AUSTIN, Texas — Google has started to show off bits and pieces about Google Glass – those futuristic, Internet-connected glasses that show digital information right in front of your eyes. The company has already demonstrated how you can record video, take photos or search the Web using your voice; today it showed for the first time some third-party applications.
At the SXSW Interactive Festival, Timothy Jordan, Google’s Senior Developer Advocate, showed off how you navigate the glasses and how apps like Gmail, the New York Times and Evernote work on the glasses.
The glasses have a small screen visible over your right eye. The right arm of the glasses, which contains the computing parts (processor, RAM, etc.), is equipped with a touchpad. Using the touchpad you can swipe through a series of screens or “cards,” as Google calls them. You can swipe down, Jordan said, to clear the interface (“like the back button in Android”) and then tap that arm to select.
Google has spent considerable time making sure the glasses are not distracting to wear, Jordan said. “It’s all about the ability to have it there when you want it and out of the way when you don’t,” he said on stage. To that end, Google is going to guide software developers to make sure that the apps don’t get in the way with too many notifications.
With The New York Times application, Jordan showed that you could select the New York Times card and see top headlines from the day on top of rich images. Obviously, the device isn’t ideal for reading long text articles, but that’s where you can have the glasses read the article aloud to you through a speaker by your ear. Similarly, Google’s Gmail app can be set up to show only important emails; you can also have those read aloud to you. You can also dictate a response.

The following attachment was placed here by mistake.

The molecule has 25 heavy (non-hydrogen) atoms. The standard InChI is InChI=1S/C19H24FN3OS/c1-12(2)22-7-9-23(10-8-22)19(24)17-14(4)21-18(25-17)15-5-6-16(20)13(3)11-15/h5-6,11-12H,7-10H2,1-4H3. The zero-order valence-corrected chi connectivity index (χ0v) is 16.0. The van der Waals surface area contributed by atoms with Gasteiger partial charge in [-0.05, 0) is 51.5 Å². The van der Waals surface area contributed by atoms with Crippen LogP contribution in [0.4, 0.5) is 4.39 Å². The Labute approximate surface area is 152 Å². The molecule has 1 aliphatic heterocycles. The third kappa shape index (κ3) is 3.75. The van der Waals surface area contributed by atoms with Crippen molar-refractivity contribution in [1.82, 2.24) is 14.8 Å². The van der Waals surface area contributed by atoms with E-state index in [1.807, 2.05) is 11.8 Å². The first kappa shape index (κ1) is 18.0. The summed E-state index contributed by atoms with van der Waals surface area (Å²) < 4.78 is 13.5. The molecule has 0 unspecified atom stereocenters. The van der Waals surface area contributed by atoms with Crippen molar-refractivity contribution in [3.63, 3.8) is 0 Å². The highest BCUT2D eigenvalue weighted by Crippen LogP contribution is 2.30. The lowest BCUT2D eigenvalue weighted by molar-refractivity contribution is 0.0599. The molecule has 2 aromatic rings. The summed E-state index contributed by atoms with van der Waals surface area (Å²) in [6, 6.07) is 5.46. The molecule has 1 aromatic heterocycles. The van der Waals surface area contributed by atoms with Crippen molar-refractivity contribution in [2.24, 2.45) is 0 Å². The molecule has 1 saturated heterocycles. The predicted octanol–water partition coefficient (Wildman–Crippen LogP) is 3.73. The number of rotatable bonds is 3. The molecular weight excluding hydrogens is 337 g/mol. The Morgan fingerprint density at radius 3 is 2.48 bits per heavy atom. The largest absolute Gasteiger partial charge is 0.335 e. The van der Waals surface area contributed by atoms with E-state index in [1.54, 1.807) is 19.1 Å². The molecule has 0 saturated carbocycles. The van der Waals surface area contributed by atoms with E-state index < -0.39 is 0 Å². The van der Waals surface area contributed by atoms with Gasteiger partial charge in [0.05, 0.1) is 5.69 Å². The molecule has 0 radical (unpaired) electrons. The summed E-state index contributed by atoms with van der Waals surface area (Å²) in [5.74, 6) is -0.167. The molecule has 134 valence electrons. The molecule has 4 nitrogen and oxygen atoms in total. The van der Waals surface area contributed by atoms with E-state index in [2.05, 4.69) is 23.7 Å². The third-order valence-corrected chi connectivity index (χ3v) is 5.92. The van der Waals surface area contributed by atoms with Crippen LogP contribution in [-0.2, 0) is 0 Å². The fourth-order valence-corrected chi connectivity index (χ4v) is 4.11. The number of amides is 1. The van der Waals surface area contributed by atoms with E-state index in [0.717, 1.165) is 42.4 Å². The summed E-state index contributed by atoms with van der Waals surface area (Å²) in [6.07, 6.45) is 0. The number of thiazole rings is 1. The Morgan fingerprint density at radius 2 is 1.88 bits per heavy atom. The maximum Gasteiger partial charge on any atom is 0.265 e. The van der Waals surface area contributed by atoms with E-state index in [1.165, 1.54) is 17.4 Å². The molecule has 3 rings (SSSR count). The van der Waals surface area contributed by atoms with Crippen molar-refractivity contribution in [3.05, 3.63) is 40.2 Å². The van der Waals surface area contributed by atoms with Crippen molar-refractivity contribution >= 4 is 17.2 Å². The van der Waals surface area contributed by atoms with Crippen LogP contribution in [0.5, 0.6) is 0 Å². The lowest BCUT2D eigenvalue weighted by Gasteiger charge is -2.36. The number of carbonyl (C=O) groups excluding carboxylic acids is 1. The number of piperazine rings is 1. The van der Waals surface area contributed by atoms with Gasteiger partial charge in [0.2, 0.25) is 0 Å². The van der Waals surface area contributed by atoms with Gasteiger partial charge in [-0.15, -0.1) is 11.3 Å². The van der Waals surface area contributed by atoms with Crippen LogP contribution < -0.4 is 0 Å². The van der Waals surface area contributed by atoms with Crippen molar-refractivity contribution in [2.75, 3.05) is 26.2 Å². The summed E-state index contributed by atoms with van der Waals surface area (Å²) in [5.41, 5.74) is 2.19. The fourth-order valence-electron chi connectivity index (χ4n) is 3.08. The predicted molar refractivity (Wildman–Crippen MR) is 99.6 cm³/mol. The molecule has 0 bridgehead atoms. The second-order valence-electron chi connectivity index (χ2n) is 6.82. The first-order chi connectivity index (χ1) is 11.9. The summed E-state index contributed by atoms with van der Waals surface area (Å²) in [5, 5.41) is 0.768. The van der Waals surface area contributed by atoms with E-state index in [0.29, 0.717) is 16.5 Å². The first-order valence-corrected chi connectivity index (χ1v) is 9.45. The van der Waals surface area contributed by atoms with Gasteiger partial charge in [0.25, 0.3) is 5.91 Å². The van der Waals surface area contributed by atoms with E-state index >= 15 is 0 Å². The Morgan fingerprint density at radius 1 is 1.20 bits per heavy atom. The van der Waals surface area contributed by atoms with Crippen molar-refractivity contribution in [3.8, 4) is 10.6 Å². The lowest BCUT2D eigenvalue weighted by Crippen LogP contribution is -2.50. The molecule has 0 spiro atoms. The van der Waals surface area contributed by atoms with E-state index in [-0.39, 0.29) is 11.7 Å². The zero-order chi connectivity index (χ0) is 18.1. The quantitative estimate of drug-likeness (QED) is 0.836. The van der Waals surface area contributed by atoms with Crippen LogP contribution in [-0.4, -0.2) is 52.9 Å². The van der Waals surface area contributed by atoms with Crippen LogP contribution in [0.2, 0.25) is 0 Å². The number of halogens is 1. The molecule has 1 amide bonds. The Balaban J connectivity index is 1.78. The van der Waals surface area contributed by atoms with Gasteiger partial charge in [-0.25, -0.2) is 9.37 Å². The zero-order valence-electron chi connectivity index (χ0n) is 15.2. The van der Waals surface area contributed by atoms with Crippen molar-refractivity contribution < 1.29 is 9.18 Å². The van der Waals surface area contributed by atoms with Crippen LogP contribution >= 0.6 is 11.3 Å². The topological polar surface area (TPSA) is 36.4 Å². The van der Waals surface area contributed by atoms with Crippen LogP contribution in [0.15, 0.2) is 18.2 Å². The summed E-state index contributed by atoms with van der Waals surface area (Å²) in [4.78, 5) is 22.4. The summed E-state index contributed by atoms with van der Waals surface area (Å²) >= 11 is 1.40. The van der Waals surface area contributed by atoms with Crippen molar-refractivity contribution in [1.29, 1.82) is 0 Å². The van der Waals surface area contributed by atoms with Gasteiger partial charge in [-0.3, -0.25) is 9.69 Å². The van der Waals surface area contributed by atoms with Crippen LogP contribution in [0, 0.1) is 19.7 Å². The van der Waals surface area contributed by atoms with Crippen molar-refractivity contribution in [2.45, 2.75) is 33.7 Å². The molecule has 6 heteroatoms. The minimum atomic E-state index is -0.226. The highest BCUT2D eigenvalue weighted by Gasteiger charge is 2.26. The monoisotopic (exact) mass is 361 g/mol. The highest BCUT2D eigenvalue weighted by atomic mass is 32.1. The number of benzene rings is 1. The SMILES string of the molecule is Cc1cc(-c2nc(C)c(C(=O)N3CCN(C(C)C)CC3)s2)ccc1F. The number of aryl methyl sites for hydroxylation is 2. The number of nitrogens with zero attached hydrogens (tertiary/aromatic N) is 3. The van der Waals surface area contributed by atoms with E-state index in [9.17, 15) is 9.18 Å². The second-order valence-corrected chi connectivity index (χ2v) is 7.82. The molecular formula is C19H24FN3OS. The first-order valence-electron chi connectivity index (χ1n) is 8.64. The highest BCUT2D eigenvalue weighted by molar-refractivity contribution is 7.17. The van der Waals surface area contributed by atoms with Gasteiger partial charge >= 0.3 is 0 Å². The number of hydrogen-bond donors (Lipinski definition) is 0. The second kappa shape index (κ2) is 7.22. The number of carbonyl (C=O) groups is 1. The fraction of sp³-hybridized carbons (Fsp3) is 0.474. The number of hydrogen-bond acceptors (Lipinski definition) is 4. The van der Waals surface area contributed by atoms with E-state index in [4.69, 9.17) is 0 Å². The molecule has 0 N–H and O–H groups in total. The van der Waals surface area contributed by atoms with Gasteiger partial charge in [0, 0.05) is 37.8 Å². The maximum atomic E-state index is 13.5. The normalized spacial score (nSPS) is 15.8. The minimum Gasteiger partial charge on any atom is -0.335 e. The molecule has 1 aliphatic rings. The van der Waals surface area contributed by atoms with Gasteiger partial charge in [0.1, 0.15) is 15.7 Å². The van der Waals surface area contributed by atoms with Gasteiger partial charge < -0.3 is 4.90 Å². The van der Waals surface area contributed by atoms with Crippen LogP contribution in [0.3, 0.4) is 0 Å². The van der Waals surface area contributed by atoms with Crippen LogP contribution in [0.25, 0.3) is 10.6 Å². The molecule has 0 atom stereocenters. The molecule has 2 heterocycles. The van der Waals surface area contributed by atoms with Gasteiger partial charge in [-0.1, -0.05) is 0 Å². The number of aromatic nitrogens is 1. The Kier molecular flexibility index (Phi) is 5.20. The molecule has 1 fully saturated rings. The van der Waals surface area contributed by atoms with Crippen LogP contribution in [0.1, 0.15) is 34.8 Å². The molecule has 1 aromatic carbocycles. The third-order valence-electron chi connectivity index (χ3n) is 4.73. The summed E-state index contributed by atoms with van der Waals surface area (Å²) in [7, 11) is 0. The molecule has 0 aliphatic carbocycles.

Jordan also showed off Evernote’s app for Glass. He took a photo of the audience and then instantly shared it with his Evernote account. He was then able to annotate the photo on his tablet. Finally, he showed Path, a social network that focuses on following your friends’ daily activities or — literally — paths during the day. With Path, you can get notifications about what your friends are doing and then select one of Path’s emoticons to leave feedback.
Google has said it would soon ship the Explorer version of Glass, which costs $1,500, to the early users who signed up for the program last year. The company has said it aims to have a consumer product out by the end of the year. It will also roll out the tools so software developers can make these sorts of apps soon as well.
“Glass is in its early days,” Jordan said in closing his presentation. “We are just getting started.”